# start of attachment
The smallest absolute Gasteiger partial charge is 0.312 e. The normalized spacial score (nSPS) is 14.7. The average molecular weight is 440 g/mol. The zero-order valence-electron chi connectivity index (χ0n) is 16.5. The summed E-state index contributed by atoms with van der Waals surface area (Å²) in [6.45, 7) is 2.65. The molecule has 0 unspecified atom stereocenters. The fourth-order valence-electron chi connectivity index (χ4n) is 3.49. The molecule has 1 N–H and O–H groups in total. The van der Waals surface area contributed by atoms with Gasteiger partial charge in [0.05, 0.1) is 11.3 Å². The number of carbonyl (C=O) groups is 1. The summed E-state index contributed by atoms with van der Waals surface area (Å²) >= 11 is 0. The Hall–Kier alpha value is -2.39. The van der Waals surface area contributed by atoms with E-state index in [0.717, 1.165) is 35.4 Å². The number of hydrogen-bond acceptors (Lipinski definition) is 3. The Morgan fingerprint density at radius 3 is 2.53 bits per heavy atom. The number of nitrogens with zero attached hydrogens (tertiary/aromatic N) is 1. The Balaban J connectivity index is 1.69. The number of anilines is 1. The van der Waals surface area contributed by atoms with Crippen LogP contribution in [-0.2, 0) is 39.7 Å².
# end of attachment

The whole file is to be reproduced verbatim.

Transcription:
The smallest absolute Gasteiger partial charge is 0.312 e. The normalized spacial score (nSPS) is 14.7. The average molecular weight is 440 g/mol. The zero-order valence-electron chi connectivity index (χ0n) is 16.5. The summed E-state index contributed by atoms with van der Waals surface area (Å²) in [6.45, 7) is 2.65. The molecule has 0 unspecified atom stereocenters. The fourth-order valence-electron chi connectivity index (χ4n) is 3.49. The molecule has 1 N–H and O–H groups in total. The van der Waals surface area contributed by atoms with Gasteiger partial charge in [0.05, 0.1) is 11.3 Å². The number of carbonyl (C=O) groups is 1. The summed E-state index contributed by atoms with van der Waals surface area (Å²) >= 11 is 0. The Hall–Kier alpha value is -2.39. The van der Waals surface area contributed by atoms with E-state index in [0.717, 1.165) is 35.4 Å². The number of hydrogen-bond acceptors (Lipinski definition) is 3. The Morgan fingerprint density at radius 3 is 2.53 bits per heavy atom. The number of nitrogens with zero attached hydrogens (tertiary/aromatic N) is 1. The Balaban J connectivity index is 1.69. The number of anilines is 1. The van der Waals surface area contributed by atoms with Crippen LogP contribution in [-0.2, 0) is 39.7 Å².